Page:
Knee to know
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Knee to know Knee to know Presentation Transcript

  • KNEE- ANATOMY by A.Arputha Selvaraj
  • The Knee • Bones o Femur o Patella • Largest Sesamoid bone in human body o Tibia o Fibula • Non-weight bearing bone • Articulations o Four Articulations • Femur and Tibia • Femur and Patella • Femur and Fibula • Tibia and Fibula
  • • Meniscus o Two oval fibrocartilages that sit in the tibia • Semi-lunar (half moon shape) o Stabilize the knee • Especially the medial, when the knee is flexed at 90 degrees o Medial • C-shaped • Attach to the tibia, joint capsule by the coronary ligament, and the semimenbranous muscle (hamstring) o Lateral • O-shaped • Attached to the tibia, loosely to capsule, and popliteal tendon, and ligament of Wristberg o Blood Supply • Divided into 3 circumferential zones o Red –Red o Red-White o White-White • Avascular
  • 3 Zones of Meniscus
  • • Stabilizing Ligaments o Account for a considerable amount of knee stability o Two ligamentous bands that cross one another within the joint capsule of the knee • Anterior Cruciate Ligament (ACL) o 3 twisted bands o Prevents the femur from moving posteriorly weight bearing and anteriorly non-weight bearing. o Stabilizes the tibia from excessive internal rotation (IR) • Posterior Cruciate Ligament (PCL) o Resists IR of the tibia o Prevents hyperextension of the knee
  • ACL & PCL
  • Common Cause of ACL Tear
  • Common Cause of PCL Tear Situations in which the PCL can tear include - excessive hyperflexion (forced bending), eg falling onto the shin with a bent knee and foot pointed dashboard injury in a car - where the knee is bent to a right angle and a sudden force drives the tibia backwards
  • • Medial Collateral Ligament o Superficial ligament(MCL) is separate from the deeper capsular ligament. o Attaches above the join line on the medial epicondyle of the femur and below on the tibia – Just beneath the attachment of the pes anserinus (hamstring tendons) o Deep medial capsular ligaments • Primary purpose are to attach the medial meniscus to the femur and to allow the tibia to move on the meniscus inferiorly • Lateral Collateral Ligament o Size of a pencil o Attached to lateral epicondyle of the femur and to the head of the fibula. o Taut during knee extension but relaxed during flexion
  • More Structures of the Knee • Joint Capsule o Knee joint is surrounded by the LARGEST joint capsule in the body. o Contains: infrapatellar pouch, fat,pad, and bursae, MCL, and other ligaments. o Divided into Four regions – are reinforced by other anatomical structures • Posterolateral & medial • Anterolater al & medial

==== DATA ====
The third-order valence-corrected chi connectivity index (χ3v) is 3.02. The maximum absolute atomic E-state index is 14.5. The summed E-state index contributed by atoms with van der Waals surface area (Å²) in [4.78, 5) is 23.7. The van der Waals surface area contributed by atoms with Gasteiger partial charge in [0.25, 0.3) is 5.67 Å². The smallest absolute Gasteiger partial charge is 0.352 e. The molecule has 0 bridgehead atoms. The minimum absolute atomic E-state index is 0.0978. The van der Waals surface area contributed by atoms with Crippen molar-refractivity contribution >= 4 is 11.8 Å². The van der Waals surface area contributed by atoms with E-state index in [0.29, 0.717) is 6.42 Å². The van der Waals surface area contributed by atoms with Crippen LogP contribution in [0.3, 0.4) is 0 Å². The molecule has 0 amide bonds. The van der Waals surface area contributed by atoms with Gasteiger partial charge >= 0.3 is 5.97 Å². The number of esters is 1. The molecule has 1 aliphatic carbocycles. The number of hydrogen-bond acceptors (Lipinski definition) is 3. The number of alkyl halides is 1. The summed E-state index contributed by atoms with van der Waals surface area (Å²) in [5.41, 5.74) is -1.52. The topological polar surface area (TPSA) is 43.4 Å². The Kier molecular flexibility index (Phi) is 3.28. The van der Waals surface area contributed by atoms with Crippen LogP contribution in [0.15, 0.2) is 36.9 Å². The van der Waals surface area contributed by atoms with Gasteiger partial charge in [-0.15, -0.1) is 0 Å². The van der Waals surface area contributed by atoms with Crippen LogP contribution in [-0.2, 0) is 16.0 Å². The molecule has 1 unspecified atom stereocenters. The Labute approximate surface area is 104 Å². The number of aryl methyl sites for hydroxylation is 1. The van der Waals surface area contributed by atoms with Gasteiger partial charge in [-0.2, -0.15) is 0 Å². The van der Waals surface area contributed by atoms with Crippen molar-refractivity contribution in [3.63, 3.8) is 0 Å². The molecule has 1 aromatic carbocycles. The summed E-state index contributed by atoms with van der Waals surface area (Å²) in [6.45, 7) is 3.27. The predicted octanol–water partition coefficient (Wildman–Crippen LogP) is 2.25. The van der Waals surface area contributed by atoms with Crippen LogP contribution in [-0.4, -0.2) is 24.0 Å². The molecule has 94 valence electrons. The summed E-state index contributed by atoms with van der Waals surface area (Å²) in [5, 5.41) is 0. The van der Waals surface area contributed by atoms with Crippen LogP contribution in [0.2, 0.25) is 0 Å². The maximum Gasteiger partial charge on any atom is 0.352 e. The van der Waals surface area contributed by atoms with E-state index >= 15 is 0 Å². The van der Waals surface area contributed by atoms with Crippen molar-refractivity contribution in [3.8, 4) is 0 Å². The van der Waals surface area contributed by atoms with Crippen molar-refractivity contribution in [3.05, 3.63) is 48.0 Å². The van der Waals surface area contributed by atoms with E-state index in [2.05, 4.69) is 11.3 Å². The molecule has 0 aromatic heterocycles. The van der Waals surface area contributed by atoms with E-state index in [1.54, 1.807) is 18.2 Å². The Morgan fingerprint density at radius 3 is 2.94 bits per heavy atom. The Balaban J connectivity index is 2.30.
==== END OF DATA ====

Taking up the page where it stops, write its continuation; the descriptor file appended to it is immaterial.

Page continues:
• • Knee Musculature o 13+ Muscles o Movements of the Knee • Knee Flexion & Extension • External & Internal Rotation • Bursae o Reduce friction o 2 dozen have been identified in the knee • Fat Pads o Several pads located around the knee o Infrapatellar fat pad is the largest • Nerve & Blood Supply
  • Specific Injuries • Medial & Lateral Collateral Sprain o Hit from opposite side of leg • ACL & PCL Sprain o ACL= lower leg is rotated while the foot is fixed (jumping) o PCL=fall with full weight on the anterior aspect of the bent knee with the foot in plantar flexion (sliding) • Meniscal Lesions o Most common= weight bearing combined with a rotary force while running • Patellar Conditions o Patellar orientation predisposes you to have certain types of injuries • Acute patellar subluxation or dislocation • Chondromalacia o Softening and deterioration of the articular cartilage on the back of the patella o Three stages • Patellofemoral Stress Syndrome o Some lateral deviation of the patella as it tracks in the femoral groove
  • MCL & LCL Sprain
  • Meniscal Lesions
  • Patellar Tracking
  • Patellar Examination • The Q-Angle o Quadriceps angle o Normal is 10’ Males / 15’ Females o 20’ (+) predisposed to • patellar subluxation/dislocation
  • • Extensor Injuries o Osgood-Schlatter Disease • Pain at the attachment of the patellar tendon to the tibial tubercle • Can lead to avulsion fracture o Larsen-Johansson Disease • Occurs at the inferior pole of the patella • Excessive repeated strain on the patellar tendon o Patellar Tendinitis (Jumper’s/Kicker’s Knee) • Repetitive trauma • Extreme tension on the knee extensor muscle complex • Painful at patellar or quadriceps tendon • Iliotibial Band Friction Syndrome (runner’s knee) o General expression for many repetitive and overuse conditions o Malalignment and structural assymetries of the foot and lower leg.
  • Extensor Injuries
  • Patellar tendonitis can be classified by the following techniques: Stage 0 - No Pain Stage 1 - Pain only after intense sports activity; no undue functional impairment Stage 2 - Pain at the beginning and after sports activity; still able to perform at a satisfactory level Stage 3 - Pain during sports activity; increasing difficulty in performing at a satisfactory level Stage 4 - Pain during sports activity; unable to participate in sport at a satisfactory level Stage 5 - Pain during daily activity; unable to participate in sport at any level
  • Knee Joint Rehabilitation • General Body Conditioning • Weight Bearing • Knee-Joint Mobilization • Flexibility • Muscular Strength • Neuromuscular Control • Bracing / Taping • Functional Progression • Return to Activity
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